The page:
Emma Gruschka – Senior Associate
Laura Regan – Consultant, Sparke Helmore Lawyers
Labour hire plays a significant role in the mining industry, as businesses seek a flexible workforce that can respond to fluctuating labour demand, address skills shortages and boost productivity. However, as the demand for labour-hire has continued to grow, so too has the number of incidents exposing the exploitation and mistreatment of workers. A 2016 report by the Finance and Administration Committee found alarming evidence of a number of illegal practices, including the undercutting of employment conditions.
In response to these findings, and to ensure worker health and safety, the Queensland Parliament passed the Labour Hire Licensing Act 2017 (Qld) (Act) in September 2017. The Act is set to impose significant obligations on providers, and those who engage providers, of labour hire services. Given the substantial penalties for contraventions, including possible imprisonment, it is crucial that individuals covered by the Act understand their new obligations.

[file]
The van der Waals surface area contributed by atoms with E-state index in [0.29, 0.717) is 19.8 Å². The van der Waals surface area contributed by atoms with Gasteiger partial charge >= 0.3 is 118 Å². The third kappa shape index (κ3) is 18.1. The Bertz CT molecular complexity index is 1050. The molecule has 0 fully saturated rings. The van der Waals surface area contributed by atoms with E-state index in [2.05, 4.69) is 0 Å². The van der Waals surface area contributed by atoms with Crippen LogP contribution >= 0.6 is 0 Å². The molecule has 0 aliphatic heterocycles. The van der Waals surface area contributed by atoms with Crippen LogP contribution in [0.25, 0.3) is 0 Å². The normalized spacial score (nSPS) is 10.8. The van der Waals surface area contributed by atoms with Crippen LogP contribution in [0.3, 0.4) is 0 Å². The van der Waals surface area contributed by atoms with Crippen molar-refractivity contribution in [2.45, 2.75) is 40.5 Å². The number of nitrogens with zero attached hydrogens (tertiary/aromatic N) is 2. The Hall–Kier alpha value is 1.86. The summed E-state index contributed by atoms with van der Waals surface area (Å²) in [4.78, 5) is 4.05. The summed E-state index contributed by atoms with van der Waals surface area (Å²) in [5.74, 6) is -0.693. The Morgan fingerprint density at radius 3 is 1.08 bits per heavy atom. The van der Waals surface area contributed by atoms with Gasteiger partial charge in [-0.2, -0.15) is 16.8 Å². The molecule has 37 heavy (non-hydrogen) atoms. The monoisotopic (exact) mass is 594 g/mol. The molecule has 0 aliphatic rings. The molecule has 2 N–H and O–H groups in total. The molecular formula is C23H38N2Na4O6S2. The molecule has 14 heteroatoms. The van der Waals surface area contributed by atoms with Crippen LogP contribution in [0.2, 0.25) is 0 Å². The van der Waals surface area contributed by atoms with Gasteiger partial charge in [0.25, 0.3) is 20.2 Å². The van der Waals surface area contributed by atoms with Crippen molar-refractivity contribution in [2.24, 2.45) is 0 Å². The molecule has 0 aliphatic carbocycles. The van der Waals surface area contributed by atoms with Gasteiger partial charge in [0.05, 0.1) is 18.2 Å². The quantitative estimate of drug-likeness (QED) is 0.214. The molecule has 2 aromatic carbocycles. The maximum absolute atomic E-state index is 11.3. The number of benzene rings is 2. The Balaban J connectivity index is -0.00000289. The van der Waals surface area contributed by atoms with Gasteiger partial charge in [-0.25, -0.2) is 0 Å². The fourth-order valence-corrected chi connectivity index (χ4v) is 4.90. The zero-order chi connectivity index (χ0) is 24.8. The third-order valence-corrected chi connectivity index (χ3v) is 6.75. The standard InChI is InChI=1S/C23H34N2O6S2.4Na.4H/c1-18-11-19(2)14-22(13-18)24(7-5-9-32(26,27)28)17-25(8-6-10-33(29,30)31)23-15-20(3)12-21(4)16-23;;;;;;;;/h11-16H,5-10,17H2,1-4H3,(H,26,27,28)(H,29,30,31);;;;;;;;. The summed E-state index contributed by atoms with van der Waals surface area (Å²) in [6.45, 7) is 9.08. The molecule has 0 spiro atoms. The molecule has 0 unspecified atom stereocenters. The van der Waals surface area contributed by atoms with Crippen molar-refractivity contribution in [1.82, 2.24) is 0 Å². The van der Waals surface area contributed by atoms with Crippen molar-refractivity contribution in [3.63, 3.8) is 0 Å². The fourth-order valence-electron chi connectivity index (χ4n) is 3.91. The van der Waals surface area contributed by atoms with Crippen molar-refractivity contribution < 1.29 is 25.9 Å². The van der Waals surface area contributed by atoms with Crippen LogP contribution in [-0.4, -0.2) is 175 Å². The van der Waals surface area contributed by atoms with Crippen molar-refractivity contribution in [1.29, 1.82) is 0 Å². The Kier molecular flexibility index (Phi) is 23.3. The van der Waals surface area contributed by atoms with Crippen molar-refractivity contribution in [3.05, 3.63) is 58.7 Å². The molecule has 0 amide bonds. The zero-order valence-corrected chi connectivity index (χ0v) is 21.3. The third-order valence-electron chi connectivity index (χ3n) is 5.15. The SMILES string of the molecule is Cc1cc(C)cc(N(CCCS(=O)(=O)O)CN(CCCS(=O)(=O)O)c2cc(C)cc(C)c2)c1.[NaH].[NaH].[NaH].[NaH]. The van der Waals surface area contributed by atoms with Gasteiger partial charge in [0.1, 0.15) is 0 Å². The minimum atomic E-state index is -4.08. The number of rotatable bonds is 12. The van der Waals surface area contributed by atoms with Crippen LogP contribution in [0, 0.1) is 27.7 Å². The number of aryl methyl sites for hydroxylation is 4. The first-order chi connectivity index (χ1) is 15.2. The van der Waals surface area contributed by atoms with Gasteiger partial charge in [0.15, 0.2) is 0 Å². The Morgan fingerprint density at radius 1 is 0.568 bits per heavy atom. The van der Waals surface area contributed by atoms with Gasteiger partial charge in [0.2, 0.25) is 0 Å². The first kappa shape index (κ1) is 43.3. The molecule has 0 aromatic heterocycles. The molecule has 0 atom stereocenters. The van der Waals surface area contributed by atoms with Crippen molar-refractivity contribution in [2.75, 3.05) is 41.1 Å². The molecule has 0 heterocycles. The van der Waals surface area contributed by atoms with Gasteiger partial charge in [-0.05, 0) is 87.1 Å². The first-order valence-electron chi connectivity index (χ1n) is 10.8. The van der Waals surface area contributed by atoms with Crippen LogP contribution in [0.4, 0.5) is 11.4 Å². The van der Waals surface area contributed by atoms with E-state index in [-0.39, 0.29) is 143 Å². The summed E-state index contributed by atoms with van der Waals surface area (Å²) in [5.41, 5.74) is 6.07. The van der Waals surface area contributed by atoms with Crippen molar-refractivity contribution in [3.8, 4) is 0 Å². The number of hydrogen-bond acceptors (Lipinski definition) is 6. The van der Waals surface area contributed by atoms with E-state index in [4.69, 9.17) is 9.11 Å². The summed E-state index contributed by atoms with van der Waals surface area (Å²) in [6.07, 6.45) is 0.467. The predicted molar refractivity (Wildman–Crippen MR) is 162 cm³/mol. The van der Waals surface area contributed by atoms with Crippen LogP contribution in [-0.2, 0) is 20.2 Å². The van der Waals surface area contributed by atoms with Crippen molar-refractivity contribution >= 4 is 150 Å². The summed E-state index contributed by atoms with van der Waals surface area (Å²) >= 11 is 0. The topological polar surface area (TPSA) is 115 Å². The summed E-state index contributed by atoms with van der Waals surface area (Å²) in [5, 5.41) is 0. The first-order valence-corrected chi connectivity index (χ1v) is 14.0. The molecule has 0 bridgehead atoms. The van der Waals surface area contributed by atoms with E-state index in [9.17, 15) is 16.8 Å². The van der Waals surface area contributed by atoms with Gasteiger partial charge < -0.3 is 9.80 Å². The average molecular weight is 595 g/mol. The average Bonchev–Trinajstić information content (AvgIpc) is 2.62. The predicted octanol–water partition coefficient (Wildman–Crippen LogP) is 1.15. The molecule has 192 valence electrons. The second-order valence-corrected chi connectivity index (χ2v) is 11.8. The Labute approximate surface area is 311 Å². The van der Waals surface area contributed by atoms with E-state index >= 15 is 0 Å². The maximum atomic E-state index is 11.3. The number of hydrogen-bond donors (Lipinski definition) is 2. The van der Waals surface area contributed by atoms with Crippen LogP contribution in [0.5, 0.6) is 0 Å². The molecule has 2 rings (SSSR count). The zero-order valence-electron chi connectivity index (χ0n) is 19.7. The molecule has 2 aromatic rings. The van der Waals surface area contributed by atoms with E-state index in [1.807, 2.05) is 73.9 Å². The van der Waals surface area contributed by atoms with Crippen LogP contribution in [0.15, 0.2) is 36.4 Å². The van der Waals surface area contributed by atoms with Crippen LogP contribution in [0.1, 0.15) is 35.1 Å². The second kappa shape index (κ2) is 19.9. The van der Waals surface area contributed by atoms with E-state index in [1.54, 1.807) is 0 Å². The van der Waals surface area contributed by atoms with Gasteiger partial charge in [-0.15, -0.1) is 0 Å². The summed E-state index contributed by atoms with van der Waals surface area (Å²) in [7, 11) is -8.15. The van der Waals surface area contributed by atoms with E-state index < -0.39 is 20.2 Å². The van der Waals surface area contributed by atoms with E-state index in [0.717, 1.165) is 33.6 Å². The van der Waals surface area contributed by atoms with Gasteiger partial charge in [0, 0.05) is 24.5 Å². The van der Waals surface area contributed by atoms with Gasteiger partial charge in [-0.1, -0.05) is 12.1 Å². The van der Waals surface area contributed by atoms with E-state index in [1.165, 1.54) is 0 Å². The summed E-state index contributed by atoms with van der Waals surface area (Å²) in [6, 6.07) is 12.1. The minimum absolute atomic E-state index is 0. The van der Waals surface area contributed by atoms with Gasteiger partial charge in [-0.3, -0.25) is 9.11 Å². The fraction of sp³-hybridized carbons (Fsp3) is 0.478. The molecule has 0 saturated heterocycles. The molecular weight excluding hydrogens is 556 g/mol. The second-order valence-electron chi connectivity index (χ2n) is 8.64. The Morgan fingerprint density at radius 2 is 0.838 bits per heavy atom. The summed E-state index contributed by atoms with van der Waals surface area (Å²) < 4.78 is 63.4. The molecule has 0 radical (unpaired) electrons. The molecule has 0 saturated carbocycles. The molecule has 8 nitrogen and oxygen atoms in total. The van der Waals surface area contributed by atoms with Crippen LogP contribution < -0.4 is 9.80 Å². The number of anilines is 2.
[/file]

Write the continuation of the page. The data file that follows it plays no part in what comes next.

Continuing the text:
This presentation is a must for those wanting to know the ins and outs of the new mandatory licensing scheme, including:
• the operation of the ‘fit and proper person test’;
• reporting obligations; and
• powers of inspector to enter and search premises.
Attendees will also be provided with the practical steps they should take to ensure compliance.
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- Post explosion atmosphere monitoring:– An industry study into available, low powered, sensors were conducted. The study was to identify commercially available equipment to sample the mine atmosphere post an underground incident.
- Ultra-resilient communication system:– An investigation was undertaken into the feasibility of components for a robust and resilient mine communication network. The network must survive an underground incident and be able to transmit information in and out of an underground mine environment.
- Blast protection (or blast resilience):– The blast protection was evaluated through subjecting different shapes of enclosures to actual blasts, in an explosion propagation tube.
- Navigational aids:– A series of test were undertaken to determine the suitability of using visible light, infra-red as well as radar to aid in self rescue. All test were undertaken in a “dusty”, or low-visibility, environment.